Find helpful advice for your move:

How Much is a Deposit for a House?

Owain Banfield
Written by Owain Banfield
10th January 2017 (Last updated on Tuesday 13th February 2018)

In 2018 the amount of deposit needed for a mortgage for the average UK house is £11,304. This is calculated from a 5% deposit (the lowest available) on the average UK house price as of January 2018 (£226,071 - UK House Price Index).

This 5% is of course the lowest amount you'll likely have to save, with deposits generally ranging from 5% to 20% of the house price. Because of this, there'll be no exact set amount that a prospective homeowner will need to save before they can get a mortgage. First time buyers for example may generally save up a deposit of 20% of the property price, though there are mortgage available with smaller deposits.

But there's no need to be confused or daunted: here Compare My Move go through all you need to know about house deposits, including advice for first time buyers and guidance on costs.

This article will cover the following points

How Much Will I Need to Save for a Deposit? House Deposits and First Time Buyers The Help to Buy Scheme and Your Deposit Mortgage Advisers and Your Deposit How do I Save for a Deposit? Bigger Deposit Means Better Mortgage Deals What About the Extra Costs?

How Much Will I Need to Save for a Deposit?

As we mentioned in the introduction, home buyers will typically need to save a deposit of between 5% and 20% of the price of the house. For this reason, there's no specific set amount that a prospective homeowner has to save before they can get a mortgage.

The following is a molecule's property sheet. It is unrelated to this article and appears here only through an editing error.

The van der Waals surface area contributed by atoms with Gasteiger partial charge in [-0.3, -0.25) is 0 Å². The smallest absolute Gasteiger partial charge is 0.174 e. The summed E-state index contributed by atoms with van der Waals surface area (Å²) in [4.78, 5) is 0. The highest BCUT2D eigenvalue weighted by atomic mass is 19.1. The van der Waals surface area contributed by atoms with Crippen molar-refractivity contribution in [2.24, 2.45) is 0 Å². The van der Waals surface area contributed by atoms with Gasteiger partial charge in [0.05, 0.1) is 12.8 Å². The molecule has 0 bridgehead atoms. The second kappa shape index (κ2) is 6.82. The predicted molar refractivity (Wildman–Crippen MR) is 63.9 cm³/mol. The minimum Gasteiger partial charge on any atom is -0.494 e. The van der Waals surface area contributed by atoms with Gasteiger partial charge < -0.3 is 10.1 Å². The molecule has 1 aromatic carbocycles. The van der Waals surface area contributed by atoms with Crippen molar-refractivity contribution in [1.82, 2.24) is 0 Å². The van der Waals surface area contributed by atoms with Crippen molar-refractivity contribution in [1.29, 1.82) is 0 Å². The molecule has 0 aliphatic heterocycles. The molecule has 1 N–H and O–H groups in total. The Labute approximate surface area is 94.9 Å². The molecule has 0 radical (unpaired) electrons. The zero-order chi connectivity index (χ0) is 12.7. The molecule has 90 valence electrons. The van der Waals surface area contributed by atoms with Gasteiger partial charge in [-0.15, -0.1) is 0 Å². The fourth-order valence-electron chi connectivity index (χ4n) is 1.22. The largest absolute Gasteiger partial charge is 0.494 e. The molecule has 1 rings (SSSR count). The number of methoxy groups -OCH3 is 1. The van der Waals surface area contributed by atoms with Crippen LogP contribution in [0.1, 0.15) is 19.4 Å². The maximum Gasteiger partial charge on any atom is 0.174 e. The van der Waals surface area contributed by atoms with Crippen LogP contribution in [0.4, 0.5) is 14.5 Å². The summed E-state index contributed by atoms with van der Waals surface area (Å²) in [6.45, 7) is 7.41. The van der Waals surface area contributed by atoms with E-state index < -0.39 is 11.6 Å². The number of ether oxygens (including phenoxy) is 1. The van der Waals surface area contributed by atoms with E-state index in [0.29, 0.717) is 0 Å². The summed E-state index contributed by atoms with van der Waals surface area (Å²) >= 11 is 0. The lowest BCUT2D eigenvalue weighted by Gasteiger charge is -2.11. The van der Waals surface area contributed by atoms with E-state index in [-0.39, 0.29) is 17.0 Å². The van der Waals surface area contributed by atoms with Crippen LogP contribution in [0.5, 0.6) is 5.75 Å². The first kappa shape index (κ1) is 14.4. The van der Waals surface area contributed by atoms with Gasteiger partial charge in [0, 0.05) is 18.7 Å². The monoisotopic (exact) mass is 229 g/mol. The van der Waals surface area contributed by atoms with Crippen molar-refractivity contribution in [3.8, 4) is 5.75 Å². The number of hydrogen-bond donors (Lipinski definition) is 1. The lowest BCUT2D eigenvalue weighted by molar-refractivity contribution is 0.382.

Although there are mortgages available with 5% deposits, the deals you may be offered might be limited. This is because mortgage lenders view home buyers with smaller deposits as a riskier choice than those who provide a higher deposit. Generally, a small deposit may put you at risk from being declined by your mortgage providers.

So for a sure way of getting a good deal on your mortgage, you should aim for saving at least a 10% deposit on your house price. This means you would have to save a deposit of £22,607 to meet 10% of the current 2018 average house price (£226,071).

House Deposits and First Time Buyers

The deposit is one of the most daunting prospects for the first time buyer. To many, this lump sum is what stands in-between many first time buyers and a lifetime of renting. But the best way to overcome this is to be fully informed, and we're here to help.

Generally, first time buyers will be looking to save up between 5% and 20% deposit on the price of their first house. To put that in clear terms, a 10% deposit in 2018 would cost first time buyers on average £19,138. That's 10% of the latest average house price for first time buyers released in 2018. 

Difficult to imagine being able to afford this? Well, in addition to long-term savings, there is the option of the Help to Buy Scheme outlined in the next section.

The Help to Buy Scheme and Your Deposit

The help to buy scheme was set in place to help first time buyers with small deposits get on the property ladder. Prospective homebuyers with a deposit between 5% and 20% are able to buy a property through special loans or using the interest-free Help to Buy equity loan.